3. Notwithstanding his previous dismissal of the second accusations (see Division 1), the trial judge entered judgments of acquittal on these cases. He grounded the acquittals on the state's failure to prosecute. Again, no evidence had been heard nor had issue been joined, and it was error to enter these judgments for the reasons stated in Division 2. Furthermore, once the judge had dismissed these cases, nothing remained before the court on which a final judgment could be entered. Accordingly, these judgments of acquittal are also reversed.
4. A trial judge has no authority to terminate the state's right to prosecute by erroneously attaching the label of "acquittal" to his ruling. Accordingly, the state was not barred from appealing these void "acquittals." See Potts v. State, 236 Ga. 230 (223 SE2d 120) (1976). See also State v. Stuckey, 145 Ga. App. 434 (243 SE2d 627) (1978) (cert. den.). As the Supreme Court explained in Potts, p. 231: "Issue has not been joined in the criminal cases . . . and the defendant has not been placed in jeopardy on those charges. Therefore, the holding in Manchester, B'Gos and similar cases is not controlling here and if the trial court's order is void, it can be appealed by the state under the authority of Darden v. Ravan, 232 Ga. 756, 758 (208 SE2d 846) (1974)." This court's ruling in State v. Warren, 133 Ga. App. 793 (213 SE2d 53) (1975), where we held that the state could not appeal an acquittal entered after jeopardy had attached, is not in conflict with this decision since jeopardy had not attached before any of the four acquittals were entered.
5. The court wishes to address a major issue which was argued on this appeal. The record shows that the trial judge repeatedly expressed his belief that the law does not permit the state to make out new affidavits upon which it then frames new accusations upon discovery of an unamendable defect in the original affidavits and accusations. While the court shares this trial judge's concern over the state's occasionally inaccurate preparation of affidavits and accusations, our research establishes that he is in error in believing the state cannot correct its mistakes in such a situation. As Justice Lumpkin wrote in Mitchell v. State, 126 Ga. 84 (1) (54 SE 931) (1906): "Where, before a jury had been impaneled or a plea to the merits had been entered or the defendant had been put in jeopardy, a demurrer to an accusation in the criminal court of Atlanta was filed, on various grounds, there was no error in permitting a nolle prosequi to be entered upon the accusation on motion of the solicitor, and a new affidavit to be made, and a new accusation to be framed upon it." Thus, the law supports the solicitor's belief that under the particular facts of this case the state was not prohibited from reaccusing these defendants.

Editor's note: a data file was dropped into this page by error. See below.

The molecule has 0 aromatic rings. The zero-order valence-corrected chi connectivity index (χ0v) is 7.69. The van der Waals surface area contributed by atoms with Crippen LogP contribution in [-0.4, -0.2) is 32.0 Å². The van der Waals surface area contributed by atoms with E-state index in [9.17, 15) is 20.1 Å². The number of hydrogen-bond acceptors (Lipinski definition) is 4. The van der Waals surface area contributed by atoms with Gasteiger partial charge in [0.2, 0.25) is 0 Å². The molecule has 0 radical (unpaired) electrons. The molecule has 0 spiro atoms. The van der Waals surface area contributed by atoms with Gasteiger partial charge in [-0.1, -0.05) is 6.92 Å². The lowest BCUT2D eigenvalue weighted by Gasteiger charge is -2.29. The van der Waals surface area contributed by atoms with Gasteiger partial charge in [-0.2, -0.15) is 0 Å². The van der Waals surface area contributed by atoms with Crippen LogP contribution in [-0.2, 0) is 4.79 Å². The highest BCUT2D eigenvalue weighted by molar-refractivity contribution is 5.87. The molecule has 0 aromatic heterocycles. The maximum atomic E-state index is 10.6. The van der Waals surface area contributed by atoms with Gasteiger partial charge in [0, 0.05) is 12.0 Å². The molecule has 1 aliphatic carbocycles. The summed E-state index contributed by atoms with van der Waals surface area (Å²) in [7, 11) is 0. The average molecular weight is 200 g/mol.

Hinson McAuliffe, Solicitor, George M. Weaver, Assistant Solicitor, for appellant.
1  At oral argument, pursuant to inquiry by the court, the assistant solicitor explained that it was a long-established practice in the solicitor's office to ask for a "dead docket" rather than a "nolle prosequi" in this sort of situation. He stated that a nolle prosequi more accurately reflected the result intended by their motion. The record shows that the trial judge denied this particular motion to dead docket because of his erroneous belief (see Division 5 below) that the state could not make out a new affidavit and reaccuse the defendant in another
Friday May 22 05:06 EDT

This site exists because of donors like you.


Valid HTML 4.0!

Valid CSS!

Home - Tour - Disclaimer - Privacy - Contact Us
Copyright © 2000,2002,2004